In society, there are very few people who have the unwavering dedication to stand up for what they believe. In the novel, To Kill a Mockingbird, a black man was convicted and accused of a crime he didn 't commit, raping a white women, which is not in anyway tolerable in society. In Harper Lee 's To Kill A Mockingbird, the author used point of view and symbolism to acknowledge how the the several social divisions which make up much of the adult world are shown to be both irrational and extremely destructive.
Even in a society that, overall, is diverse, people with similar ideas and experiences tend to congregate in small groups, where they are comfortable. It is much easier to remain in homogenous groups, among those who understand each other. When different groups combine, many different life experiences and points of view will be present and will potentially clash. Misunderstanding is bound to occur in some form when individuals of different backgrounds interact. When misunderstandings occur, people tend to respond with violence, fear, or stereotyping.
This essay aims to investigate the literary context of Harper Lee 's To Kill A Mockingbird (1960) from four different perspectives. The scope of this essay does not only include the context from historical, cultural and social points of views, but also the significance of Lee 's early life is considered. The essay explores deeply the novel 's events, characters and main themes, which can all be related to the literary context. This is why the research question of this essay is “A Study of Literary Context in Harper Lee 's To Kill A Mockingbird”.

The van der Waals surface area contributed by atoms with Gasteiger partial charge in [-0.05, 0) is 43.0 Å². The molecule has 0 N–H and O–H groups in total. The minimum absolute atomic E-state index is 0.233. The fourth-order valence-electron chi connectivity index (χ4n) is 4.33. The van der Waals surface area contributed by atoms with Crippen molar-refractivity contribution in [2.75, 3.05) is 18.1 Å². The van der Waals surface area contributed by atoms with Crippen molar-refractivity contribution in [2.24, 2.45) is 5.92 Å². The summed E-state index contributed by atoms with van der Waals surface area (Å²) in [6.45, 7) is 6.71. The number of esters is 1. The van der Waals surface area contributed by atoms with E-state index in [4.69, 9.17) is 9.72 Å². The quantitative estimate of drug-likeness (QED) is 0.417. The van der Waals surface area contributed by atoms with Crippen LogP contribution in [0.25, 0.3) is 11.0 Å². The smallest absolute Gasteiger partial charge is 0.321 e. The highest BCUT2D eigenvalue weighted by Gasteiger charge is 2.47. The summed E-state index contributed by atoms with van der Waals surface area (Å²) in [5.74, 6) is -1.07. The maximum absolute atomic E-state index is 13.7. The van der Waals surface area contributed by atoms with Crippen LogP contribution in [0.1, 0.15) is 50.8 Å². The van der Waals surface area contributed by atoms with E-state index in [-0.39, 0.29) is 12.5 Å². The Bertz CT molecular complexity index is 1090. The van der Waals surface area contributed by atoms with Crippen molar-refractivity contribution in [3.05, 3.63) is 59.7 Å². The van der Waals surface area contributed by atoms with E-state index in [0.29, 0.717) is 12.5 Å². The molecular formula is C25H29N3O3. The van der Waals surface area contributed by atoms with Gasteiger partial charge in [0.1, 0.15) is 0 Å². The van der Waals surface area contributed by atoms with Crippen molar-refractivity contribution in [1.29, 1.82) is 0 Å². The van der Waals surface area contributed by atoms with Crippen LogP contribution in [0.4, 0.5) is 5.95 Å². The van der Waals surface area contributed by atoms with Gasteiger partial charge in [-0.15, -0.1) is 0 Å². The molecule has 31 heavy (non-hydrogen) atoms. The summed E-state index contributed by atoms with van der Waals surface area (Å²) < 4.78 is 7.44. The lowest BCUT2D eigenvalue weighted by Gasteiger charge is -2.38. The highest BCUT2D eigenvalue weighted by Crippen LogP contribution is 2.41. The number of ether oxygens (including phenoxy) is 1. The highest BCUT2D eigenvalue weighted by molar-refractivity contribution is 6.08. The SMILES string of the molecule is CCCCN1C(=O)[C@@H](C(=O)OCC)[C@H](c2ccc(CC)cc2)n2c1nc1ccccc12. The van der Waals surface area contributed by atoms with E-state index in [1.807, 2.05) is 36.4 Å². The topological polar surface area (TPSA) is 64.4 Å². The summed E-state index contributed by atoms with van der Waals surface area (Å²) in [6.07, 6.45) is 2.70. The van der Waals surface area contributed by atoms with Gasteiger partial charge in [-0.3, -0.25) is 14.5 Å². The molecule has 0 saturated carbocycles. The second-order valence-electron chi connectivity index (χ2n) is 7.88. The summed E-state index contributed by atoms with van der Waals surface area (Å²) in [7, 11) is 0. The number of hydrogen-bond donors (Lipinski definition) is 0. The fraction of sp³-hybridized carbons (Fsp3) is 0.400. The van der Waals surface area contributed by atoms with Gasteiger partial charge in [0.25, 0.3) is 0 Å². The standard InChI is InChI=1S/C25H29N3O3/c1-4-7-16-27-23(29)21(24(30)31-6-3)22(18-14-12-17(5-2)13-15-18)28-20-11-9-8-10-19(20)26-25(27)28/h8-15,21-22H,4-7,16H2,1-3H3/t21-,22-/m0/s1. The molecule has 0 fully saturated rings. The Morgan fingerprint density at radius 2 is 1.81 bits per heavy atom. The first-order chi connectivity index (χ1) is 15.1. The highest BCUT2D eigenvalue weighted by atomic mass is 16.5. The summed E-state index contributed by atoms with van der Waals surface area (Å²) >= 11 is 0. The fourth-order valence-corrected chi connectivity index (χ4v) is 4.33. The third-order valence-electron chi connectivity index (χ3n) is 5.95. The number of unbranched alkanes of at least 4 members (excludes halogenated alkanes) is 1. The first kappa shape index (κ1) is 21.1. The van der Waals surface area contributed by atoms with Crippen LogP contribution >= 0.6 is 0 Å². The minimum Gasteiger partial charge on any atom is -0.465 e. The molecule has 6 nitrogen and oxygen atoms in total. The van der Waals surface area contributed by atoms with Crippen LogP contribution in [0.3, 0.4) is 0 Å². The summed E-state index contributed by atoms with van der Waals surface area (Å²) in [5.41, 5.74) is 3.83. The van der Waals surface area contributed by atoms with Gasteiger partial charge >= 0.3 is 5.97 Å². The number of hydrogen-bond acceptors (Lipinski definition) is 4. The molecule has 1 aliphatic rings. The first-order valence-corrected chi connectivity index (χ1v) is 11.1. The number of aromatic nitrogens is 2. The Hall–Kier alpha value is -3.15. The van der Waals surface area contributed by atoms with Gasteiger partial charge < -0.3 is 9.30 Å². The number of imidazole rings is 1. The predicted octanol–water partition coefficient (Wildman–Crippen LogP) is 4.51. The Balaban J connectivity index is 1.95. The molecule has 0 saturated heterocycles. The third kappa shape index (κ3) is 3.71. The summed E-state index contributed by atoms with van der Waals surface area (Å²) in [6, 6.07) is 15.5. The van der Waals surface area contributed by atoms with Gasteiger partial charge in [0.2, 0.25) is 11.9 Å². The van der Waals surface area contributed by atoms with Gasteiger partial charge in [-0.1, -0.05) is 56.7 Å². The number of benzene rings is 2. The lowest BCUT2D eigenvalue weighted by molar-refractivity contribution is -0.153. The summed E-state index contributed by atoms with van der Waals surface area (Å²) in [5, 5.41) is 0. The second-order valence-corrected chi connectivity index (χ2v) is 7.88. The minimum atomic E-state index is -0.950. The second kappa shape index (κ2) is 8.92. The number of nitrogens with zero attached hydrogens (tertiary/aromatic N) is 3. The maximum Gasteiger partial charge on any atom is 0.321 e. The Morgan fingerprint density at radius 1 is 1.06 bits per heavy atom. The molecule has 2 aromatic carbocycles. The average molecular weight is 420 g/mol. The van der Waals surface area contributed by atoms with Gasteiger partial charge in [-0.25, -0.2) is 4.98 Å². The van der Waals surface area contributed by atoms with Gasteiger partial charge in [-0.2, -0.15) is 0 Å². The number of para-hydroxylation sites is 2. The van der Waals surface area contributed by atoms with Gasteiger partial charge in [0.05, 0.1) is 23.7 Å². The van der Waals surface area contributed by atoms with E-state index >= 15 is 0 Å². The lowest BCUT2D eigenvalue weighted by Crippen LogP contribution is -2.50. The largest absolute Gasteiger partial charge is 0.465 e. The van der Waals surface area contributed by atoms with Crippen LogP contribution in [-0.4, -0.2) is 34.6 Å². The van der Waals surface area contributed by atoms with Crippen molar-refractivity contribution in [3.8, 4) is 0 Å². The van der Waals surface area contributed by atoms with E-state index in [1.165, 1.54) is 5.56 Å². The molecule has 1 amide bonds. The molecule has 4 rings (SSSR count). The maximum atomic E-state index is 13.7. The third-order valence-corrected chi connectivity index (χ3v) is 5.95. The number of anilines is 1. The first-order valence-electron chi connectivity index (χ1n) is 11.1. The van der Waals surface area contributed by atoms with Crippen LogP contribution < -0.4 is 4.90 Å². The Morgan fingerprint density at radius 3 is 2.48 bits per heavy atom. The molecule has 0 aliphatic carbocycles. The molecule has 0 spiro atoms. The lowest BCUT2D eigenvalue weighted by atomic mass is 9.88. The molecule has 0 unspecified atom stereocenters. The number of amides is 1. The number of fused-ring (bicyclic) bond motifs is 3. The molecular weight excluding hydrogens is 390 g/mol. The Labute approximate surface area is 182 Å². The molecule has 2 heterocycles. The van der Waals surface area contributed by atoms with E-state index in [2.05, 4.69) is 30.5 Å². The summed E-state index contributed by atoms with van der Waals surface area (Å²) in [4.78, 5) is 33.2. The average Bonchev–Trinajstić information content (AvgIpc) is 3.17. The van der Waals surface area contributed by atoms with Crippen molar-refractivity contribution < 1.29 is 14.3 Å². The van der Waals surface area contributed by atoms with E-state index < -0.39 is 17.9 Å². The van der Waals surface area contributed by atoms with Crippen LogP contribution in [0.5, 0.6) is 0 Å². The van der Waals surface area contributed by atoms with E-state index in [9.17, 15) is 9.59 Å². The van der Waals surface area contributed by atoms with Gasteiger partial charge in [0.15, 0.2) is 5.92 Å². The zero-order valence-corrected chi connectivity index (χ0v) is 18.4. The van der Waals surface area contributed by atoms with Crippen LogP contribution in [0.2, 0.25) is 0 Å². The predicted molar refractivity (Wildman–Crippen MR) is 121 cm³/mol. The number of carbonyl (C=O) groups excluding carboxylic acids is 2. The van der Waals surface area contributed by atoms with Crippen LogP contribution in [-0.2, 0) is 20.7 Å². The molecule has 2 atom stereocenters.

Through To Kill A Mockingbird, Harper Lee teaches us the righteousness of empathy. Harper Lee 's technique of writing and coinciding Christian beliefs weaved through emphasizes the importance of the story 's moral and themes. It is through Scout, the young dynamic and protagonist, that Lee opens the reader 's eyes to a realistic world of prejudice and inequality during the 1930s. Though introducing many characters throughout the novel, it is through Lee 's wise father character, Atticus Finch, that she further helps teach her readers life lessons, one being empathy. While narrating in first person, Lee further details her novel with the setting and use of style and diction.